MacAodha lives at the foot of the Sperrin Mountains -- her inspiration in any season. She has two poetry books published: “Where the Three Rivers Meet” and “Guth An Anam” (“Voice of The Soul”).
Aine started writing poetry as a child, when she also became enamored with photography. Between her mother’s collection of ballad books, which intrigued her, and her inquisitiveness about her father’s darkroom in the family home, she was destined to become the accomplished ‘poet-ographer’ that she is today.
A mother of three grown children, MacAodha is also an artist not afraid of taking chances. She personifies the key ingredient for achieving unique beauty in her work; that is, not necessarily doing different things, just doing things differently. She is drawn to mountain ranges, old ruins, churches, castles, Celtic burial sites and rural scenery. She is a master at pairing images with her poetry.
The true genius of her work is the timeless quality of it, much like Ireland itself. MacAodha is able to capture the spirit of nature and emotion in words and through the lens of her camera. We e-mailed her some questions, which she addressed hard by the Sperrins that so inform her muse.– WG Visual Arts Producer Maryann Tracy
The Wild Geese: Have you always had an interest in both poetry and photography?
The Wild Geese: Which came first? When did you decide to combine the two?
MacAodha: I suppose poetry came first; growing up, songs surrounded the home and poetry and song are very alike to me. The combination was always there; when words fail me I have the camera in hand to capture some of nature’s often-overlooked wonders. Lately, I have combined Haiku with a photograph -- poetography -- if you like, they fit so beautifully together. Haiku are my favorite poem to write, very difficult to get them right; but when I do it’s magical to see them combined on screen.
|Joseph Mary Plunkett|
MacAodha: There have been many. The first poets to really inspire me were the 1916 poets, [for example, Joseph Mary] Plunkett; especially his story, I like this poem “I See His Blood Upon a Rose,” and I really admired his wife, Grace Gifford Plunkett. [I was] greatly inspired also by Yeats, Seamus Heaney and the Celtic revivalist era of Yeats, Katharine Tynan, and Alice Milligan, who was a native of Omagh. I also love Rumi, the 13th century mystic poet. I'm very fond of the beat poets of America and read quite a bit lately of Emerson and Whitman. All fascinating.
The Wild Geese: You are obviously tremendously inspired by your surroundings. Tell me about that creative or spiritual feeling you experience when you find that special place, like the Sperrin Mountains.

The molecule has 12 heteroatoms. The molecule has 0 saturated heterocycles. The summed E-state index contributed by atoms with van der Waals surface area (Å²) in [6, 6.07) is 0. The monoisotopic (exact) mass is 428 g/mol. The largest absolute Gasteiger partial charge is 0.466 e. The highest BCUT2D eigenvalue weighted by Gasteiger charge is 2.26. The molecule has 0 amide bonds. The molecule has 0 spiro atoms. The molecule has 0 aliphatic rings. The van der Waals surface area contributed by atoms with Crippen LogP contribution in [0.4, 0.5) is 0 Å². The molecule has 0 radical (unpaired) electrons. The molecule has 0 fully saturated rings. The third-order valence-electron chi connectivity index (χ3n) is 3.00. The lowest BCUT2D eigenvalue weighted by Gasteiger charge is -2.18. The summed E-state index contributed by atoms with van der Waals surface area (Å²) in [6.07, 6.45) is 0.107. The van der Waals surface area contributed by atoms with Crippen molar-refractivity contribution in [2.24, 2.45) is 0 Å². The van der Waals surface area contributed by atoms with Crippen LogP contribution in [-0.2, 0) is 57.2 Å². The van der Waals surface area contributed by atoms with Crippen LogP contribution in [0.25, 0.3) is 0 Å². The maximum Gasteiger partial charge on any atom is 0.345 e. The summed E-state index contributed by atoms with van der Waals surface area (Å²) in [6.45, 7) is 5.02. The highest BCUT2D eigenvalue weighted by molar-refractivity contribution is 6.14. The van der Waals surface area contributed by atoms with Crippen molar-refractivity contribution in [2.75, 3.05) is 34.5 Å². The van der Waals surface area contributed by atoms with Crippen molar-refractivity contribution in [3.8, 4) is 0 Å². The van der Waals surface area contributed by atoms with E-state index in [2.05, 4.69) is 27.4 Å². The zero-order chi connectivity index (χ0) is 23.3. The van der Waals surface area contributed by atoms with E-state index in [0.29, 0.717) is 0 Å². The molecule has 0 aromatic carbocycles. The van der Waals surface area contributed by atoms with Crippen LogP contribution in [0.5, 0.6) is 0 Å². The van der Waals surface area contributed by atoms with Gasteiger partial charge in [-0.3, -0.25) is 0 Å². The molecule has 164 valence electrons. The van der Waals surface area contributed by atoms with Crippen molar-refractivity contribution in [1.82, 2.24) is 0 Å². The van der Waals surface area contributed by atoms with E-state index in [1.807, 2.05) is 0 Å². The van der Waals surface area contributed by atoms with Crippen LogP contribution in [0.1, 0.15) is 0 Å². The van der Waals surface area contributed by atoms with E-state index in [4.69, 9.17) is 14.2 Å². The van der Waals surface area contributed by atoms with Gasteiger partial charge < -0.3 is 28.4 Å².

The Wild Geese: “Voice of the Soul,” your second book of poetry, published in 2011, includes some haiku that I particularly enjoyed. What is "soul voice"?
MacAodha: “Voice of the Soul” was my second book, and I have written quite a few haiku in that collection. Haiku are a beautiful way to write short forms of poetry, I began reading Basho, the Japanese haiku poet, and it had me fascinated [as] it looked so simple yet quite the opposite to do. I was thrilled to have a few published in the Shamrock Haiku Journal and Haiku Ireland.
|Holy Well, Co. Clare|
The Wild Geese: What is the essence of "Where the Three Rivers Meet"?
MacAodha: “Where the Three Rivers Meet' was my first collection. It took a long time to put [it] together, as I wanted most of the poems within to have been published in as many poetry publications as possible. Many of the poems touch on The Troubles, and growing up amid this, your surroundings were bleak. This collection is an 'awakening,' if you like, to the beauty that surrounds Northern Ireland, now that peace has come it looks and feels more freer and beautiful.
The Wild Geese: Tell me about your poem “Denied.”
MacAodha: I … was asked to write a poem on [the Cillini – typically, unconsecrated burial grounds for unbaptized babies], and “Denied” was the result. I found this very interesting and heartbreaking, [with] so many parents having to go through this with no support from church and family at that time.
The Wild Geese: Tell me about your involvement with the Derry Playhouse.
MacAodha: I was involved with the Derry Playhouse back in 2000, under the guidance and facilitation of writer Margie Bernard (author of “Daughter of Derry”), a wonderful woman who I and others met at a creative writing master-class tutored by theatre director David Gothard, held at The An Creggan center here in Tyrone. From that was formed The Derry Playhouse Writers, which is still going as strong today. You can visit the site here at http://derryplayhousewriters.org/ . For me the playhouse opened my mind and gave this country girl a voice. There were weekly meetings and various workshops and master classes, which helped my writing go forward.
The Wild Geese: Is there anything you would like to add?
MacAodha: At the moment, I am sending new poetry out to magazines, with recent publications in Outburst Magazine and The firstcut [the on-line magazine of the Listowel Writers Group] and I recently interviewed with Frank Hanover of the University College Cork radio show “Words on Top.” On the back burner is a kind of semi-autobiographical book on growing up in Omagh, with the background of music not war. I hope to get to work on that in June when I take up my residency at The Tyrone Guthrie Centre in Monaghan. WG
|Barnes Gap, Sperrins Region
Carved centuries ago
by the powerful elements
of wind and ice slicing
through the countryside.
Glazed now by a carpet of moss
and haunted by the hills of
Mullaghbane and Mullaghbolig
seem untouched by modern man;
apart from the odd sheep
that wandered under the fence
leaving clots of wool waving
Tense atmosphere only solidifies
the cheek of my intrusion.
Sun plays hide n. seek
behind rocks and crevices
cooling schists once again.